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The New John Gill Exposition of the Entire Bible

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John 8:40

But now ye seek to kill me
A temper and disposition very foreign from that of Abraham's:

a man that hath told you the truth, which I have heard of God;
to seek to kill a man is a very great crime, and punishable with death; to kill an innocent one, that had done no sin, who was pure, holy, harmless, and inoffensive to God and man, was an aggravation of the iniquity; and to kill a prophet, and one more than a prophet, who brought a revelation from God himself, and declared the whole truth of the Gospel, and particularly that of his divine, eternal sonship, which incensed them against him, and put them upon seeking to take away his life, still increased the sin.

This did not Abraham:
the sense is not, that Abraham did not tell the truth he had heard of God; for he did instruct, and command his children after him, to walk in the ways of the Lord, which he had learned from him; but that Abraham did not reject any truth that was revealed unto him, and much less seek to take away the life of any person that brought it to him; and indeed not the life of any man that deserved not to die: and our Lord suggests, that if he had been on the spot now, he would not have done as these his posterity did, since he saw his day by faith, and rejoiced in the foresight of it, (John 8:56) . The Jew F15 makes an objection from these words against the deity of Christ;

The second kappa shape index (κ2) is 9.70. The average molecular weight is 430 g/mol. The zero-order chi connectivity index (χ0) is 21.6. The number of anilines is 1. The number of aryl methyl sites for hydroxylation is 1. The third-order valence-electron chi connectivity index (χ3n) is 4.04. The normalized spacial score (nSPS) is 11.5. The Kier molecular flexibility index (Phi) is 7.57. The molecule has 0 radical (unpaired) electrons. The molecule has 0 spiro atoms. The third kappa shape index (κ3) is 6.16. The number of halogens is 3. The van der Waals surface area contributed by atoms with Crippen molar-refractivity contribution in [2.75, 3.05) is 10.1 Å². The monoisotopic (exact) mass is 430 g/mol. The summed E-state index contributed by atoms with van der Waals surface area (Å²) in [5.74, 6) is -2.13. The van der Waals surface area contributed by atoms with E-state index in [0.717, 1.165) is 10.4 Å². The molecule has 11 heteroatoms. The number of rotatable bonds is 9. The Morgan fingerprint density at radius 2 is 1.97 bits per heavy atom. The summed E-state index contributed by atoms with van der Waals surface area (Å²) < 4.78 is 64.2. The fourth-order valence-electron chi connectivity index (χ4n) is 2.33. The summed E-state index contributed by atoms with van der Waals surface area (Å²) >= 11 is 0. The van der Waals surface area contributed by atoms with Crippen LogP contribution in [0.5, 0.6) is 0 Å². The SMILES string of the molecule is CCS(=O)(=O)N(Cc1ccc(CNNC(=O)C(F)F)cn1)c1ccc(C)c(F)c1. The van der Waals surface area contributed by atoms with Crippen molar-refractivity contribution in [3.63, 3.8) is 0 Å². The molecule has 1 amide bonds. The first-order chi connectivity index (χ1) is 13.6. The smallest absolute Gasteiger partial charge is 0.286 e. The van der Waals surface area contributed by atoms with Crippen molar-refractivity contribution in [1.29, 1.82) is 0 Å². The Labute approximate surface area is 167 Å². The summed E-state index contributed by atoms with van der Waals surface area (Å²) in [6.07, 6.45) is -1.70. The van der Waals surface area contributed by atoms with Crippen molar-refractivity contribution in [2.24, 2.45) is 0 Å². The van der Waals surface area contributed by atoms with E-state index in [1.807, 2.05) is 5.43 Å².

``you see (says he) that Jesus declares concerning himself that he is not God, but man; and so says Paul concerning him, (Romans 5:15) ; and so Jesus, in many places, calls himself the son of man: for do we find in any place that he calls himself God, as the Nazarenes believe.''

To which may be replied, that Jesus does not declare in these words, nor in any other place, that he is not God; he says no such thing; he only observes, that he was a man, as he really was: nor is his being man any contradiction to his being God; for he is both God and man; and so those that believe in him affirm: and though Christ does not in express terms call himself God, yet he owned himself to be the Son of God, (Mark 14:61) , and said such things of himself, as manifestly declared him to be God; and upon account of which the Jews concluded, that he not only made himself equal with God, but that he made himself God, (John 5:17,18) (10:33) . Besides, he suffered himself to be called God by a disciple of his, which he would never have done, had he not been really and truly God, (John 20:28) ; yea, he seems to call himself so, when being tempted by Satan, he observed to him what is written, "thou shalt not tempt the Lord thy God", (Matthew 4:7) . The reason why he so often calls himself the son of man is, because it was more suitable to him in his state of humiliation; and indeed, there was no need for him to assert his deity in express words, since his works and miracles most clearly proved that he was God: and as for the Apostle Paul, though he sometimes speaks of him as a man, he also says of him, that he is God over all, blessed for ever; and calls him the great God, and our Saviour, and God manifest in the flesh, (Romans 9:5) (Titus 2:13) (1 Timothy 3:16) .


FOOTNOTES:

F15 R. Isaac Chizzuk Emuna, par. 2. c. 48. p. 436. & par. 1. c. 10. p. 118.

 


Copyright Statement
The New John Gill's Exposition of the Entire Bible Modernised and adapted for the computer by Larry Pierce of Online Bible. All Rightes Reserved, Larry Pierce, Winterbourne, Ontario.
A printed copy of this work can be ordered from: The Baptist Standard Bearer, 1 Iron Oaks Dr, Paris, AR, 72855

Bibliography Information
Gill, John. "Commentary on John 8:40". "The New John Gill Exposition of the Entire Bible". <http://classic.studylight.org/com/geb/view.cgi?book=joh&chapter=008&verse=040>. 1999.

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